DISCLAIMER:  If you are a member of the FBI, CIA, any other like minded organization, or Dick Chaney, I am not in any way a terrorist, and the title of this entry is a joke.  You all could use a laugh.

Krystyna, my love, dropped me off at LAX around 10pm.  The line for check in at Taca, the Peruvian airline I flew with all the way, was out the door.  I felt like shit waiting there in line, probably because I hadn´t slept in a real bed for a few days, and simply had not been taking care of my body. 

I had about an hour to kill after I made it through security.  They pulled my bag aside when they saw my flask, but the ornery little TSA man gave up trying to pull it out from underneath all of my tightly packed things and let me go through.  Good thing I´m not a terrorist.  I fell asleep quickly at my gate, and even quicker once I was on the plane.  I woke up only for food, a nasty mess of alfredo pasta and a roll so hard you could bounce marbels off it.  When I woke up the next time we were landing in El Salvador.

I had 5 hours in the tiny airport, and wasn´t confident enough to leave.  The El Salvador airport is situated in the middle of a wide field ringed with short-stumped, long-branched trees that resembles, oddly, pictures I have seen of the Sahara.  There wasn´t much to do besides sleep and read, so thats what I did.  Here´s a picture of the place.

The El Salvador Airport

The El Salvador Airport

I reboarded my flight, and was surprised to find that Taca airlines serves unlimited free alcohol, even to the pleebs sitting in coach. 

TRAVEL NOTE:  When flying to Peru, book your tickets through Taca.  It is an excellent airline, the staff is friendly, and the prices are cheaper through their website than on expedia, travelocity, etc.

It was a managable 7 hour flight, nothing particularly special to comment on.  The real fun began when I arrived at Lima at 7:10pm. 

The Lima airport is a bustling, hyper-modern airport.  It is a hub in South America, and therefore very crowded and chaotic.  Unfortunately, flights to Cusco during the rainy season only take place in the early morning hours because that is when it is clear enough to fly a plane through the valleys of the Andes.  I was booked for Taca´s first flight, but that was still a good 10 hours away from when I landed.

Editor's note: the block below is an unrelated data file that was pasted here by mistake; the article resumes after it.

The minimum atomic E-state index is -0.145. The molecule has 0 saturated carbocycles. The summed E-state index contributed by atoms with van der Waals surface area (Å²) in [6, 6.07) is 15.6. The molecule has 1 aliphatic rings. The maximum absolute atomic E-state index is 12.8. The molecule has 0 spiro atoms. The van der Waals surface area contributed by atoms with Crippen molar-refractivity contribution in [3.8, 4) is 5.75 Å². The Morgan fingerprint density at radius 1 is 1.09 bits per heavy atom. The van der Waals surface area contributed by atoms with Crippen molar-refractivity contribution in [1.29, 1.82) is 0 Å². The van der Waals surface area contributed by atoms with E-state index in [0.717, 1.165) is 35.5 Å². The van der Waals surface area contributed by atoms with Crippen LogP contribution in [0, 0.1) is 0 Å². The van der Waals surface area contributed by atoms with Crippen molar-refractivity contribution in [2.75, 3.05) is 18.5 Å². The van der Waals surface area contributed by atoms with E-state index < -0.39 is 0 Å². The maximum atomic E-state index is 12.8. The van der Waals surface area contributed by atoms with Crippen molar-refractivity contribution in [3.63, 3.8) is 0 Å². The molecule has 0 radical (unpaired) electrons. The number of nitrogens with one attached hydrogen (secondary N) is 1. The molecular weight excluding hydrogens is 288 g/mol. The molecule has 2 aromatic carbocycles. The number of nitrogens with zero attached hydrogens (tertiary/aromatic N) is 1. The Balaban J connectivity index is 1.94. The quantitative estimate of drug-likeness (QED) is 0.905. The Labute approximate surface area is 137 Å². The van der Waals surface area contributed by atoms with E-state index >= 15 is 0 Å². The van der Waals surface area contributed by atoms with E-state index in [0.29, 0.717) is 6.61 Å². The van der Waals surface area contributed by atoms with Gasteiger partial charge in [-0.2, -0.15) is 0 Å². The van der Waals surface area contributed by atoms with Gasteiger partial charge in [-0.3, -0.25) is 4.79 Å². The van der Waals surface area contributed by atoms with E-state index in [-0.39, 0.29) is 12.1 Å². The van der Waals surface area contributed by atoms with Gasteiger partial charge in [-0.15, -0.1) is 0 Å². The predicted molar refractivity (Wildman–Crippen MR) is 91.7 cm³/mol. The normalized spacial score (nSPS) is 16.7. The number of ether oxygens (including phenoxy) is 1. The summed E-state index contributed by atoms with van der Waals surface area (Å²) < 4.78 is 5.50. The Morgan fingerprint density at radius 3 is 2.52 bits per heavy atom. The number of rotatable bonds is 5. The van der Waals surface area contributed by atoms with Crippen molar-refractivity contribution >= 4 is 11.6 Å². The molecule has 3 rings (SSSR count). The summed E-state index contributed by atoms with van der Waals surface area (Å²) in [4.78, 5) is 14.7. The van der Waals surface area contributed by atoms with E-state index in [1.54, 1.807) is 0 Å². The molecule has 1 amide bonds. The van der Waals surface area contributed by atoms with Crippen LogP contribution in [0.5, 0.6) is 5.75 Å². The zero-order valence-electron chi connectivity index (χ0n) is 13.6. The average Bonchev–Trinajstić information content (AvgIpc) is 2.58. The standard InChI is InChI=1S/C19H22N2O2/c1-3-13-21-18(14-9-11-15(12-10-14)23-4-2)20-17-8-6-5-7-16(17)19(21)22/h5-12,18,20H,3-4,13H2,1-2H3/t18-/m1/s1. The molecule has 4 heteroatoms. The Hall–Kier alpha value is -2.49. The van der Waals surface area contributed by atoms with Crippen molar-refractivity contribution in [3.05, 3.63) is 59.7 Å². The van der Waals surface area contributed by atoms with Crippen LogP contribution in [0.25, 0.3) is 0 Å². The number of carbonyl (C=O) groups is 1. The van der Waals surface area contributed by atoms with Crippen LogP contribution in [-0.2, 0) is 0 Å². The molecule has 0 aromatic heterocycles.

Fortunately, you can sleep in the Lima airport.  However, it is a terrible experience.  First, a picture of my lodging that night.

Home Sweet Home

Home Sweet Home

Note the brightness of the place.  That never ceases.  Most airports and train stations have a personalized jingle that plays before an announcement is made over the loud speaker.  The jingles in France are particularly frightening.  The jingle in Lima is only three notes, the first three notes of the song “Happy” by Jenny Lewis and the Watson Twins.  Not too bad, except that those three notes, and subsequent ear-shattering announcements made first in Spanish and then in English, occur at a frequency of about 1 every three hundred miliseconds ALL NIGHT. 

Lastly, Lima is a very warm, very humid city.  It makes sleeping akin to lying in a shallow puddle.  And yet, somehow, the airport in the middle of the night was very cold.  So I had to keep my sweatshirt on.

And this is how I came to resemble the sketched image of Ted Kaczynski, the Unabomber, while sleeping on a row of chairs at the Lima Airport.  Sunglasses on to protect myself from the lights, headphones in and playing Sovay by Andrew Bird on repeat to drown out (unsuccessfully) the announcements, and hood up to protect my sweaty head from the cold. 

Three times during the night a man riding a miniature zamboni around the airport would wake me up and tell me to stand up.  Then he would drag the row of chairs, surprisingly unbolted from the floor, to a random location in the airport, so that he could Zamboni where they once were.  I felt like a stray dog.

Finally 3:15am arrived and I was able to join the long line to get my boarding pass.  Sleeping by the gate to my flight was a similar experience, so I resolved to stay awake since I was anxious about flying anyway.  When I did get on the plane, the pilot announced that there was a delay because the clouds had settled.  It only lasted a few minutes, and I got into a pleasant conversation with the older Canadian woman seated next to me. 

The flight from Lima to Cusco only lasts about 1 hour and 15 minutes, but it is one of the most breathtaking flights I´ve ever been on.  Outside the windows, the peaks of

Snowcapped mountains reach up through the clouds.  As you approach Cusco, little villages with red roofed houses come into view, growing in size until the low, bowl-like city of Cusco comes into view.

Examples below.

The Mountains Through The Clouds

The Mountains Through The Clouds

 

My New Home

My New Home

 

Coming up next, my first exhausting and strange few days in Cusco.  Should be up the next few days.